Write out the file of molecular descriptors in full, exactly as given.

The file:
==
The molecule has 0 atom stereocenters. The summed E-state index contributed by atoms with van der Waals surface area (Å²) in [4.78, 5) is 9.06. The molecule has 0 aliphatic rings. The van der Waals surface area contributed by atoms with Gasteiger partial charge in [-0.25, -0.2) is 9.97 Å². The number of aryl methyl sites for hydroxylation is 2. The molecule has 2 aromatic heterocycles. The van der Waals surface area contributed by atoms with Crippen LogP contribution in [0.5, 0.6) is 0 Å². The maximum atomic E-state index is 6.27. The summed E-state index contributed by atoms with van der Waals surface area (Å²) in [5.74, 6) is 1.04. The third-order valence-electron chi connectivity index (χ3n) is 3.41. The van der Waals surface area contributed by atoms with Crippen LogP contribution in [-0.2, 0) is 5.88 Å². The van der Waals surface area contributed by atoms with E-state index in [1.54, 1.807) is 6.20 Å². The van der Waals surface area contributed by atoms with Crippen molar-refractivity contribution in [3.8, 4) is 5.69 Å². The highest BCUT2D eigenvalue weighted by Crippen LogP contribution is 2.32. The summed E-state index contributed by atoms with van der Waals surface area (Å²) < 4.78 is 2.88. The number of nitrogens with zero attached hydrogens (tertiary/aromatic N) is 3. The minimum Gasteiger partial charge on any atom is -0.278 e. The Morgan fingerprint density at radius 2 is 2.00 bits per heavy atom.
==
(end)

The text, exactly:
The molecule has 0 atom stereocenters. The summed E-state index contributed by atoms with van der Waals surface area (Å²) in [4.78, 5) is 9.06. The molecule has 0 aliphatic rings. The van der Waals surface area contributed by atoms with Gasteiger partial charge in [-0.25, -0.2) is 9.97 Å². The number of aryl methyl sites for hydroxylation is 2. The molecule has 2 aromatic heterocycles. The van der Waals surface area contributed by atoms with Crippen LogP contribution in [0.5, 0.6) is 0 Å². The maximum atomic E-state index is 6.27. The summed E-state index contributed by atoms with van der Waals surface area (Å²) in [5.74, 6) is 1.04. The third-order valence-electron chi connectivity index (χ3n) is 3.41. The van der Waals surface area contributed by atoms with Crippen LogP contribution in [-0.2, 0) is 5.88 Å². The van der Waals surface area contributed by atoms with E-state index in [1.54, 1.807) is 6.20 Å². The van der Waals surface area contributed by atoms with Crippen molar-refractivity contribution in [3.8, 4) is 5.69 Å². The highest BCUT2D eigenvalue weighted by Crippen LogP contribution is 2.32. The summed E-state index contributed by atoms with van der Waals surface area (Å²) < 4.78 is 2.88. The number of nitrogens with zero attached hydrogens (tertiary/aromatic N) is 3. The minimum Gasteiger partial charge on any atom is -0.278 e. The Morgan fingerprint density at radius 2 is 2.00 bits per heavy atom.